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NOAA flies into Hurricane Ophelia to aid forecasters

by Staff Sgt. Randy Redman
Thunderbolt editor
Photo by Staff Sgt. Randy Redman

Tom Shepherd, National Oceanic Atmospheric Administration flight director, boards the Gulfstream G-IV known as “Gonzo” before flying into Hurricane Ophelia Sept. 8. The flight was scheduled to take weather readings to help forecasters predict the storm's path. Inset: photo from www.nmoaa.gov of Gonzo in flight.

Photo by Staff Sgt. Randy Redman

John Kaplan, from the Hurricane Research Center in Miami, filters the data received in flight.

Photo by Staff Sgt. Randy Redman

Paul Flaherty, NOAA meteorologist, discusses procedures with Mr. Shepherd, who normally flies NOAA’s P-3 directly into storms.

Photo by Staff Sgt. Randy Redman

The flight path of the mission Sept. 8 took the Gulfstream from the Gulf of Mexico to Cuba and out into the Atlantic Ocean.

Expanded view of a dropsonde, which NOAA uses for research.

Thanks to yet another active season and the devastation of Hurricane Katrina, now more than ever people are in tune to hurricanes and their effects. The National Oceanic and Atmospheric Administration has been operating here at MacDill since 1993 and is a key player for scientists and the public alike when it comes to understanding these violent and often deadly storms.

While there has been a public outcry blaming global warming or even President Bush for the seemingly high number of storms this year, NOAA pilots brush off those trying to point a finger at anyone for Mother Nature's patterns. NOAA's research helps the National Hurricane Center and local meteorologists more accurately predict their patterns and intensity.

"There is nothing that has happened in the past seven or eight years that have caused any of these storms," said NOAA Cmdr. Rob Poston, aircraft commander.

"We're in the middle of a twenty year cycle and this part of the cycle just happens to be more intense than other years," said Paul Flaherty, NOAA meteorologist. "We can never really predict how many there are going to be either; there are just too many factors involved."

The hot and humid months of July, August and September are the peak of hurricane season and NOAA's aircraft are ready to launch whenever an approaching storm threatens to develop into severe weather.

Currently the fleet of aircraft includes a Gulfstream G-IV high altitude research jet, two P-3 Orions, which are specialized to penetrate a hurricane's eyewall, two Gulfstream Aero Commanders and a myriad of other aircraft specialized for NOAA's research.

The Gulfstream G-IV is a high-altitude, high-speed, twin-turbofan jet aircraft acquired by NOAA's Aircraft Operations Center in 1996. The G-IV, affectionately nicknamed "Gonzo," is currently configured for operational support of the National Hurricane Center synoptic surveillance mission.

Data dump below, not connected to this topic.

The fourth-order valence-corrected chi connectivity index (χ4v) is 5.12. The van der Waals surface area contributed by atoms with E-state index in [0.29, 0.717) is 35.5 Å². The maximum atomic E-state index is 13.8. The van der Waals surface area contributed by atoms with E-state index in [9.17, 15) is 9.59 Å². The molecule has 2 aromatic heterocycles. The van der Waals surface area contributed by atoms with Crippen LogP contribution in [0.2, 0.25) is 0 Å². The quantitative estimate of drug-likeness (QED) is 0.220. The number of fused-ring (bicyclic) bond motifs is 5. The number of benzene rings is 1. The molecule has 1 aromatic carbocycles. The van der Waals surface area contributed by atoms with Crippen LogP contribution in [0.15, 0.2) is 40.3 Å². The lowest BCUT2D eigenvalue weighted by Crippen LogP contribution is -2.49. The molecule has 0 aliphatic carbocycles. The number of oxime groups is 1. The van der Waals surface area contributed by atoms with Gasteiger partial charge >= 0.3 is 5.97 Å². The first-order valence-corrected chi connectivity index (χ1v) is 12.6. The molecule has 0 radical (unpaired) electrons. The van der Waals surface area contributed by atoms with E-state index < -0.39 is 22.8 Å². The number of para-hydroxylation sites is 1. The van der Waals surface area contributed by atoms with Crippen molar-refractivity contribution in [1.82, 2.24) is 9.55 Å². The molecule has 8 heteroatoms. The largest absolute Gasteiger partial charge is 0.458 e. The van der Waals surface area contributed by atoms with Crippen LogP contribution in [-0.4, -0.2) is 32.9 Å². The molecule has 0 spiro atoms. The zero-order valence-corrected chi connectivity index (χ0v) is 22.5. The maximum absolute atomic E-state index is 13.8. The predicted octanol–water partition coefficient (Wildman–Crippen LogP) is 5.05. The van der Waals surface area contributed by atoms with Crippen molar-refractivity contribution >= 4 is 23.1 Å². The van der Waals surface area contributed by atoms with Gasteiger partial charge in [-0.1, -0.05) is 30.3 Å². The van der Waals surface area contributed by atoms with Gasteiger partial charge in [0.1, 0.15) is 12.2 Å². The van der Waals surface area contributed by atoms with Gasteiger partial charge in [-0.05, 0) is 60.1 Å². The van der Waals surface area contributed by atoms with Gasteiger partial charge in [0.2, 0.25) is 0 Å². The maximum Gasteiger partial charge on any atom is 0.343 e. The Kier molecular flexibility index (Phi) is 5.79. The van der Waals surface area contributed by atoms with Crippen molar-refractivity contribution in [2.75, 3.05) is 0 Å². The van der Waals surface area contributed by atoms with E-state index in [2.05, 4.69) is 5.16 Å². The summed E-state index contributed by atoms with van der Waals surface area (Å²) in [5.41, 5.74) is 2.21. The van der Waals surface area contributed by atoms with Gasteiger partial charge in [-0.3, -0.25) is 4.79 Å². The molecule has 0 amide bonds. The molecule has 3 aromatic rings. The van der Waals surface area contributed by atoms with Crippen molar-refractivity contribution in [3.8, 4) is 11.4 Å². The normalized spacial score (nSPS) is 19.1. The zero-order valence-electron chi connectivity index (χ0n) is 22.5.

The crew for a Sept. 8 flight included Commander Poston, aircraft commander; Lt. Cmdr. Will O'Dell, pilot; Lt. Cmdr. Jeff Hagan, pilot; Tom Shepherd, flight director; Mr. Flaherty, flight director; Mark Rogers, scientific systems analyst; Dale Carpenter, electronics technician; and John Kaplan, from the Hurricane Research Center in Miami.

"We're trying to measure the steering currents that affect a hurricane," said Commander Hagan, adding that most people don't' really understand the mission of the Gulfstream. The jet doesn't actually fly into a hurricane but flies around it to study all the related weather that will push the storm around. He said the main tool used for this task is the GPS dropsonde.

The dropsonde is released from the Gulfstream measuring and transmitting back to the aircraft the pressure, temperature, humidity and GPS Doppler frequency shifts as it descends to the surface of the ocean. After analysis and processing of the dropsonde data, the information is formatted into a message that is then transmitted to the National Centers for Environmental Prediction and the National Hurricane Center for inclusion into the global and hurricane model runs. That data is in turn what viewers see on the local weather broadcasts during the six o'clock news.

NOAA's aircraft operate throughout the United States and "wherever the weather takes us," said Commander Poston. He said the agency's projects take the Gulfstream and NOAA's personnel all over the world studying different storms and weather conditions.

So while the hurricane chasers have the high-profile jobs, NOAA is involved in much more than severe seasonal weather patterns. Its research is leading the way for meteorologists and safety experts alike to develop new technology for coping with anything Mother Nature can dish out.



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